The period of his visit was marred by violence and killings. The NYT has quoted sections of these speeches, such as, “We must be as harsh as them and show absolutely no mercy.” “None of these weapons(China’s previous anti-terrorism policy) is an answer for their (Uighur’) big machete blades, axe heads and cold steel weapons.” He also revealed his idea of waging a “people’s war” in the region. He further called upon his party to “unleash the tools of dictatorship to eradicate radical Islam in Xinjiang.” He then compared religious extremism to drugs, saying that it is addictive and makes people go crazy.
As of to rub salts into the wounds, Chinese citizens were successfully able to bypass China’s much-famed firewall to access the NYT article and also saluted an official who according to the documents went against the Communist Party’s orders. He was compared to Schindler by the Chinese citizens on Weibo, as he is said to have secretly released 7,000 Uyghur Muslims trapped in the Chinese detention centres. The leaks and tributes on social media platform Weibo offered a glimpse of dissent in an otherwise heavily oppressed environment. The party maintains strict control over the internet and by blocking foreign websites which are critical of the Chinese government and hence, The Times’ English-language website is among the dozens of foreign news sites banned in China.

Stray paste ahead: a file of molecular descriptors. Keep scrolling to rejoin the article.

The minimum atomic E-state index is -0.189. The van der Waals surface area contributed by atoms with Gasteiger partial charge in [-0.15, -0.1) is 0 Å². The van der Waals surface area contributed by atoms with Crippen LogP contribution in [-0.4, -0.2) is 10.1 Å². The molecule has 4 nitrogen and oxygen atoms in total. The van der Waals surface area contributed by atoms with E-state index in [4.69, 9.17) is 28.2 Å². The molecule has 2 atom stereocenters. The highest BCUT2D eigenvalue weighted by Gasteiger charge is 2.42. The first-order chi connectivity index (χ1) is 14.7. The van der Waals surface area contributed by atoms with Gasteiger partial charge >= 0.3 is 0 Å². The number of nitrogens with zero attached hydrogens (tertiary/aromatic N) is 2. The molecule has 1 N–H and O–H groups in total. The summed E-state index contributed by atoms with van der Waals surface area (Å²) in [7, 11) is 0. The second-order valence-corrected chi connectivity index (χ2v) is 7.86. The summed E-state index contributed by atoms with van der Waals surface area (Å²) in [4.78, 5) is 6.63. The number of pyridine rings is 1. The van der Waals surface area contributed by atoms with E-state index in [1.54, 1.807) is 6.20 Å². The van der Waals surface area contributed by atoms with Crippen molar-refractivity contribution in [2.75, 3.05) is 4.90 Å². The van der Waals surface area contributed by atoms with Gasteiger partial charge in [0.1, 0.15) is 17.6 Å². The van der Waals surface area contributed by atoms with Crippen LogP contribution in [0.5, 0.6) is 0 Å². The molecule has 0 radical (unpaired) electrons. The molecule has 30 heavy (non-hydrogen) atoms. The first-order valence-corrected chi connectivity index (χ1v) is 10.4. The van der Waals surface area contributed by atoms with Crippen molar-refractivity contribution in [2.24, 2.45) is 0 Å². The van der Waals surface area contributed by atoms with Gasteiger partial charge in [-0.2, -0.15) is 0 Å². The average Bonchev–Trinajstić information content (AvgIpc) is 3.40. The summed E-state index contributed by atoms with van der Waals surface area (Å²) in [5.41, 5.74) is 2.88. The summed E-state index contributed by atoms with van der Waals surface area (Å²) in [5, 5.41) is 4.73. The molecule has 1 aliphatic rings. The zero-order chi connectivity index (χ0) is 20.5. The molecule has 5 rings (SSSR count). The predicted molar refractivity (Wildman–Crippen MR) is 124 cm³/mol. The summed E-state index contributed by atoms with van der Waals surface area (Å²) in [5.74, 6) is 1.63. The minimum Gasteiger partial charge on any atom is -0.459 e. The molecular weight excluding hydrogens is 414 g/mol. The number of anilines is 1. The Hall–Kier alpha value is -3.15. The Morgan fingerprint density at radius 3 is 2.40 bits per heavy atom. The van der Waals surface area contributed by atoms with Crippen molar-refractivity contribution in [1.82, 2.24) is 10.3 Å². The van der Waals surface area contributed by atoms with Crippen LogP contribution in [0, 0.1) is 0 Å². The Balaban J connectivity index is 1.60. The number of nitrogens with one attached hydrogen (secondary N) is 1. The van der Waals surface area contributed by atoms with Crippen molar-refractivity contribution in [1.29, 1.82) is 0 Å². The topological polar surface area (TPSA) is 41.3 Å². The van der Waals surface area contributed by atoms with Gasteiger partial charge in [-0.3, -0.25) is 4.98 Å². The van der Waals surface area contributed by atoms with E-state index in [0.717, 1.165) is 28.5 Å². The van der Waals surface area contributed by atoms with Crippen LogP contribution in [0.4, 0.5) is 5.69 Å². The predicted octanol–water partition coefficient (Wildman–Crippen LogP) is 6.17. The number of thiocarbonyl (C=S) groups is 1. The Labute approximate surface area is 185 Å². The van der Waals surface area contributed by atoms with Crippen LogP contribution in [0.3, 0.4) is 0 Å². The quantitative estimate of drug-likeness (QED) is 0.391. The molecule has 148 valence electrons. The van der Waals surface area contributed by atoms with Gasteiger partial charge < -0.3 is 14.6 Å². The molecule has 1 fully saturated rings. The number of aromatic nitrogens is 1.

On Tuesday and Wednesday, the US Senate and House respectively passed bills to protect human rights and anti-China protesters in Hong Kong. It may be noted that violent demonstrations in Hong Kong rage on with no end in sight. This shows the US is firmly behind Hong Kong protesters in their fight against China. Beijing has repeatedly warned against foreign intervention in Hong Kong affairs, saying it’s a sovereign issue, and the US lawmakers blatantly ignored that.